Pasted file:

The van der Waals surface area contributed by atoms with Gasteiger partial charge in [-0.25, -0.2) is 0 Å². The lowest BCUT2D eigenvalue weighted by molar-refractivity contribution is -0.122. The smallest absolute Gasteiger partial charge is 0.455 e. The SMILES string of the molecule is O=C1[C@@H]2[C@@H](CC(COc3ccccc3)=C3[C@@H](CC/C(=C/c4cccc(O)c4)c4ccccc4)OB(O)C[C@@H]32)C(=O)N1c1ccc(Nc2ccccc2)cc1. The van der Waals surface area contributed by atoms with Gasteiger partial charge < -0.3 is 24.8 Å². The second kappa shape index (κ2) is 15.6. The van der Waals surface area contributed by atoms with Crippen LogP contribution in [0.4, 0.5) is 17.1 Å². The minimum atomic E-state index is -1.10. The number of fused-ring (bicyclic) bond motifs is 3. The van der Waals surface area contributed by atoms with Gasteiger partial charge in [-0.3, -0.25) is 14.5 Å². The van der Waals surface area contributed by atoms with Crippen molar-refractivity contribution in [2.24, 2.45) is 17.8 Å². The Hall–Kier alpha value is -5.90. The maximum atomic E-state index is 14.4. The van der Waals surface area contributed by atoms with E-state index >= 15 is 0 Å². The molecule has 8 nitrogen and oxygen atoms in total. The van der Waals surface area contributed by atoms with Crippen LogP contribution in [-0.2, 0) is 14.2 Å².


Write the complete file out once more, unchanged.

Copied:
The van der Waals surface area contributed by atoms with Gasteiger partial charge in [-0.25, -0.2) is 0 Å². The lowest BCUT2D eigenvalue weighted by molar-refractivity contribution is -0.122. The smallest absolute Gasteiger partial charge is 0.455 e. The SMILES string of the molecule is O=C1[C@@H]2[C@@H](CC(COc3ccccc3)=C3[C@@H](CC/C(=C/c4cccc(O)c4)c4ccccc4)OB(O)C[C@@H]32)C(=O)N1c1ccc(Nc2ccccc2)cc1. The van der Waals surface area contributed by atoms with Gasteiger partial charge < -0.3 is 24.8 Å². The second kappa shape index (κ2) is 15.6. The van der Waals surface area contributed by atoms with Crippen LogP contribution in [0.4, 0.5) is 17.1 Å². The minimum atomic E-state index is -1.10. The number of fused-ring (bicyclic) bond motifs is 3. The van der Waals surface area contributed by atoms with Gasteiger partial charge in [-0.3, -0.25) is 14.5 Å². The van der Waals surface area contributed by atoms with Crippen molar-refractivity contribution in [2.24, 2.45) is 17.8 Å². The Hall–Kier alpha value is -5.90. The maximum atomic E-state index is 14.4. The van der Waals surface area contributed by atoms with E-state index >= 15 is 0 Å². The molecule has 8 nitrogen and oxygen atoms in total. The van der Waals surface area contributed by atoms with Crippen LogP contribution in [-0.2, 0) is 14.2 Å².